• Involve siblings in sound practice and conversation
  • Educate extended family about what it means to have apraxia
  • Talk to your child’s classroom teacher too!

Ideas for teachers:

  • Collaborate with the IEP team to determine communicative targets
  • Ask your SLP how you might incorporate communicative targets in the classroom environment
  • Utilize multisensory teaching techniques for literacy strategies
  • Incorporate phonological awareness activities into your classroom routine
  • Provide the means to engage the student with apraxia in group activities
  • Understand that inconsistency is a hallmark of apraxia – each day is a new beginning
  • Build students’ self-esteem by genuinely complimenting what they do well
  • Learn about any AAC systems the child might be utilizing        

Resources for additional information

Official websites


Definition of the impairment
Dysarthria is motor-speech disorder characterized by weakness in the muscles used for talking and breathing, which can make it difficult to talk and be understood by others. Dysarthria is caused by damage to the brain or nervous system (e.g., stroke, brain tumors, head trauma, toxins, neuromuscular diseases, etc.). The exact symptoms and severity of dysarthria will vary and may accompany other speech and language problems.
How it may impact academics
Children who have dysarthria can be difficult to understand and may:

  • Have “slurred” speech or mumble
  • Speak too slow or too quickly
  • Talk softly
  • Have difficulty moving their lips, tongue, vellum, and jaw
  • Sound hoarse or breathy
  • Sound like they have a stuffy nose or are talking through their nose

Ways it is diagnosed for academic needs
Students with dysarthria who have difficulty with communication often have reduced levels of participation in social, educational and family activities. Speech-Language Pathologists (SLPs) evaluate a student’s speech to determine the nature and severity of the problem, then develop a plan for treatment or therapy, which may include strategies for helping to maximize their ability to be understood through speech or other forms of communication (e.g., gestures, facial expression, augmentative-alternative communication, etc.). A school-based SLP will evaluate needs and make suggestions that are relevant to the educational setting.
Treatment options
Planning appropriate treatment goals and methods are largely based on the results and information gathered through the assessment process. Typically, a combination of treatment approaches that address multiple levels of the student’s communication disorder, with interventions and goals that are selected to maximize the effectiveness, efficiency, and naturalness of speech. The SLP may work closely with school personnel, families and others to help make communication easier. Recommendations for therapy may be based on the type of dysarthria, how severe it is and their needs within the educational setting. This may include:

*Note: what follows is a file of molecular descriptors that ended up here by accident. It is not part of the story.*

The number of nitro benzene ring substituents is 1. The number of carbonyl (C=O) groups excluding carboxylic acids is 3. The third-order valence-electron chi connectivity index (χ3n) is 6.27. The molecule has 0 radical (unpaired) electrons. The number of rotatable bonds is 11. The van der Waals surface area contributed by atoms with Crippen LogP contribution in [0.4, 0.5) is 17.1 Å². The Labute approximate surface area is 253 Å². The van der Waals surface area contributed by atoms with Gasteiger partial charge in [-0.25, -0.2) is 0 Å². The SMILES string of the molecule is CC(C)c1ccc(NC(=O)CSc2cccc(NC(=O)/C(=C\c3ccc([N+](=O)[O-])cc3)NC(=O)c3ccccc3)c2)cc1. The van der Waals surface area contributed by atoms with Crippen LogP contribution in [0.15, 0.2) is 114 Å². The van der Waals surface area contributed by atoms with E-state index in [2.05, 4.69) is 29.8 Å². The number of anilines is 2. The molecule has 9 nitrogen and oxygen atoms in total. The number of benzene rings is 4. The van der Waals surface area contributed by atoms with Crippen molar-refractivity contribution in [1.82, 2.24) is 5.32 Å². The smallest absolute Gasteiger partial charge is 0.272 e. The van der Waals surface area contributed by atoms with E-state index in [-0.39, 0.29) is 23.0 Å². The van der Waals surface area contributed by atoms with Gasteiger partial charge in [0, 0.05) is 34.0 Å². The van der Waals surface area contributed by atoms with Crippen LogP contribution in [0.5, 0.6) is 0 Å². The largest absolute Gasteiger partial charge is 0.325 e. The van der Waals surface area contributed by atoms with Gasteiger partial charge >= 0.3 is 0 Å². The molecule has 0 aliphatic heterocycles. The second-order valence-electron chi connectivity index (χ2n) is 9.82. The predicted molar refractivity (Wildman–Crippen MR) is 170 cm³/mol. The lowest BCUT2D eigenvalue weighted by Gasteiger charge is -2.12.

• Slowing down the rate of speech
  • Using more breath to speak louder
  • Increasing the strength of the muscles needed for speaking
  • Moving lips and tongue more
  • Saying sounds clearly, or with more emphasis, in words and sentences
  • Introduce a topic with words or phrases that help provide context before saying longer sentences or messages (e.g., “For lunch, I would like…” or “My friend ____ said…”)
  • Using other ways to communicate, like gestures, writing, or using pictures or computers (i.e., augmentative and alternative communication, or AAC)

Ideas for families
At home, it is important to work as a member of your child’s school team to help give them the whole picture, as well as to help your child practice what they are learning in school. Provide a good model of communication expectations by looking at your child and allowing plenty of time to talk without finishing their sentences. If your child is receiving speech therapy, regularly communicate with your child’s speech therapist regarding things you are doing at home, as well as what your child is learning or using at school to increase their ability to communicate effectively that you can practice at home. There is evidence that involvement by family members is critical to the success of any intervention program.
Ideas for teachers
If communication is difficult in the classroom, try to limit noise so it’s easier to hear or watch the student’s lips to help with understanding. Allow your student time to talk without finishing their sentence(s). When the student is not understood, let them know that you didn’t understand and repeat back what you heard, so they can repeat or reword what was missed rather than restate the entire message. Encourage the student to use other methods of communication or use strategies to help narrow the context, such as pointing to what they are talking about, using gestures, writing words or drawing pictures. If the student has speech therapy, find out from their speech therapist the alternative methods of communication that they are learning or using and what you can do to help.
Duffy, Josef R. Motor Speech Disorders. (1995) St. Louis, MO: Mosby
Caruso, Anthony J. and Strand Edyth A. Clinical Management of Motor Speech Disorders in Children. (1999) New York, NY: Thieme